Fan Following

First-person reports from the stands

Middlesex v Sri Lanka, Tour match, Uxbridge

Dilshan thrills amid the chills

The weather wasn't too hot, nor was the bowling, but the Sri Lankan batsmen gave the fans something to shout about

Adam Shoesmith

Comments: 7 | Text size: A | A
Tillakaratne Dilshan bowls, Middlesex v Sri Lankans, Tour match, Uxbridge, May 14, 2011
You should have seen him with the bat © Getty Images
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Choice of game
It was an easy decision to go to this one. Never before did I have such a short journey to make to a cricket match: a 20-minute bus journey to see a world-class international team for a mere £10. It makes the £70 that Lord's are charging for next month's Test look positively astronomical in comparison. After Strauss helped himself to a century on day one, I predicted a dominant Sri Lanka would rack up the runs.

Team supported
With no great loyalty to either side, I was looking for a good day's play. Early on, Dilshan had a half-hearted appeal against him and at that point I was certainly hoping he would stay in so I could see more of him in action. However, by the time tea ticked around I was desperate to see Middlesex take a wicket that didn't involve the word "retired".

Key performer
How could it be anyone other than Dilshan? He was still probably jet-lagged, and a swirling, biting wind across the pitch could have made life difficult for Sri Lanka's new captain, but he thrived on a flat track against a listless, impotent Middlesex attack to kickstart his campaign on English soil with a century. His acceleration in the morning to take himself to 69 by lunch, while Paranavithana was down the other end on half that score, was the most impressive aspect of the performance.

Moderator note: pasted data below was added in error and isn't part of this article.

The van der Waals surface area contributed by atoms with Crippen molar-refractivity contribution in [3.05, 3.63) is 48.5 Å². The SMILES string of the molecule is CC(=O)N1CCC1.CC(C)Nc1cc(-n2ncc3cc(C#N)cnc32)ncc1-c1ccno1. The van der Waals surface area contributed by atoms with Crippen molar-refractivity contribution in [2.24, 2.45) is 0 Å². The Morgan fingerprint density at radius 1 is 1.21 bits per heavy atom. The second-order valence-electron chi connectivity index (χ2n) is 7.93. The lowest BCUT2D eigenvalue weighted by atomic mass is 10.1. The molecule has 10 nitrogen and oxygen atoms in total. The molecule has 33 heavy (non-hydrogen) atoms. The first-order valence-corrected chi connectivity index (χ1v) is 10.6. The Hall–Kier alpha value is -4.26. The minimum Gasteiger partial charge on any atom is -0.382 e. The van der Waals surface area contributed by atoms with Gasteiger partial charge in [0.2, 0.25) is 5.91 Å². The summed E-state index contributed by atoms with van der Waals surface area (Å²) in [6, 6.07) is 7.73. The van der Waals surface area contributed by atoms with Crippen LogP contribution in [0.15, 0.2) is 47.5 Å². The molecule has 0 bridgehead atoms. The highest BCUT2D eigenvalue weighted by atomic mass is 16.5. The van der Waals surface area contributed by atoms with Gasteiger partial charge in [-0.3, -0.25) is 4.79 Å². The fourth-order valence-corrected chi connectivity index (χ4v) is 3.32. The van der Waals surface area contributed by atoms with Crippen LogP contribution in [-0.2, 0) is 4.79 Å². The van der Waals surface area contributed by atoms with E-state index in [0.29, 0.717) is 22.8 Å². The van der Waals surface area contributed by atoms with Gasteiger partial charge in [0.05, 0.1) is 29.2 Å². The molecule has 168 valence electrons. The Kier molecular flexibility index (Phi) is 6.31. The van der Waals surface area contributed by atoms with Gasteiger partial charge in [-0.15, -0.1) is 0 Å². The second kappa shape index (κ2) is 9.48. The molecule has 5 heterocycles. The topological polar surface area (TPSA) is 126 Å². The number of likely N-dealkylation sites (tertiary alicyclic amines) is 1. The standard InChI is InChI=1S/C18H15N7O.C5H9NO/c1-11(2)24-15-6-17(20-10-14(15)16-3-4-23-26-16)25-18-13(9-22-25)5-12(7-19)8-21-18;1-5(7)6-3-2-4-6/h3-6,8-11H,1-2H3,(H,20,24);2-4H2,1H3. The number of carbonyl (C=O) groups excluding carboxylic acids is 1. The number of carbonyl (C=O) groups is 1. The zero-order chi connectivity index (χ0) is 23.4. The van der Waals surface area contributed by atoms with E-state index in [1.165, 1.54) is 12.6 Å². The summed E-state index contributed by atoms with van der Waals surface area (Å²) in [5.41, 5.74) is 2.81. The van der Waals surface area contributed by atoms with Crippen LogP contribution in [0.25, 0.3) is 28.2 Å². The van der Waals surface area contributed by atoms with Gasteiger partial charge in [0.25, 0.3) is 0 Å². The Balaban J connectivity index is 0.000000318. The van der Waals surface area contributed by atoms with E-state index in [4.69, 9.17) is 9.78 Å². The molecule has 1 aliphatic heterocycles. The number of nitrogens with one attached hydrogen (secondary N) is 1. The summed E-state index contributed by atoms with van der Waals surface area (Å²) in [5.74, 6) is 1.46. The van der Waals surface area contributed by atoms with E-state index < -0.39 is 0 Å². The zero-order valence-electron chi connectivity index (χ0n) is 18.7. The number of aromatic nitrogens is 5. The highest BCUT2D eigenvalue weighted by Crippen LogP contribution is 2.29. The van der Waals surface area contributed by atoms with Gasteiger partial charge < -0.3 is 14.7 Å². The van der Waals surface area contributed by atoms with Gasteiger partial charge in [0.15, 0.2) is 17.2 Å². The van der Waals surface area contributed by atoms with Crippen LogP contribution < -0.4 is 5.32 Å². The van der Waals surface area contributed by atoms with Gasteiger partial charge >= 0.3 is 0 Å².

One thing you'd have changed about the day
The weather. It was a day of thick woolly jumpers all round. A cold wind, with heavy cloud and spitting rain, was only partially interrupted by the briefest rays of sunshine. Not much problem if you are playing, but very chilly for stationary spectators. Jumpers in the merchandise tent sold out before lunch.

The interplay you enjoyed
Unfortunately this game was not much of a contest. Middlesex were just unable to apply any consistent pressure. This was to be expected as they played many of their 2nd XI bowlers, but it meant the most gentle and sedate of introductions to English conditions that the tourists could have hoped for, and little for the crowd to get stuck into.

Wow moment
A period in the morning session where Dilshan clearly thought he was still batting for Royal Challengers Bangalore, taking 14 runs from Tom Smith's first over of the day.

Shot of the day
From that expensive over, the big shot of the day was a smashed six straight by Dilshan, over the bowler's head, over the sightscreen, out of the ground, and into a nearby residential front garden. It took a few minutes to fetch that one back.

Player watch
I sat by the players' balcony, and there was a steady buzz throughout the day as an army of Sri Lankan fans had taken advantage of the small, intimate ground, plus the relaxed nature of their heroes, to get as many autographs and photos as possible. The Middlesex players did not have much to cheer; the most animated that young bowler Gurjit Sandhu, fielding near me, got was when motioning to the balcony for liquid refreshment. He must have been tired from having to fetch the ball from the boundary so often.

Crowd meter
The large turnout of Sri Lankan fans helped boost not only numbers, but to create a bit of a buzz around the ground. I am sad to report that yet again the anti-fun police sprung immediately into action when a Sri Lankan fan dared to wave his small flag around in support. I simply do not understand why flags are banned from matches at some grounds in this country. This was a warm-up match, played in front of just a few hundred people, it wasn't televised... was he really doing any "harm" with his flag? It was a highlight, though, when after remonstrations with stewards, the flag owner offered the witty riposte: "So, will you also be confiscating that Sri Lankan flag flying above the pavilion too, then?"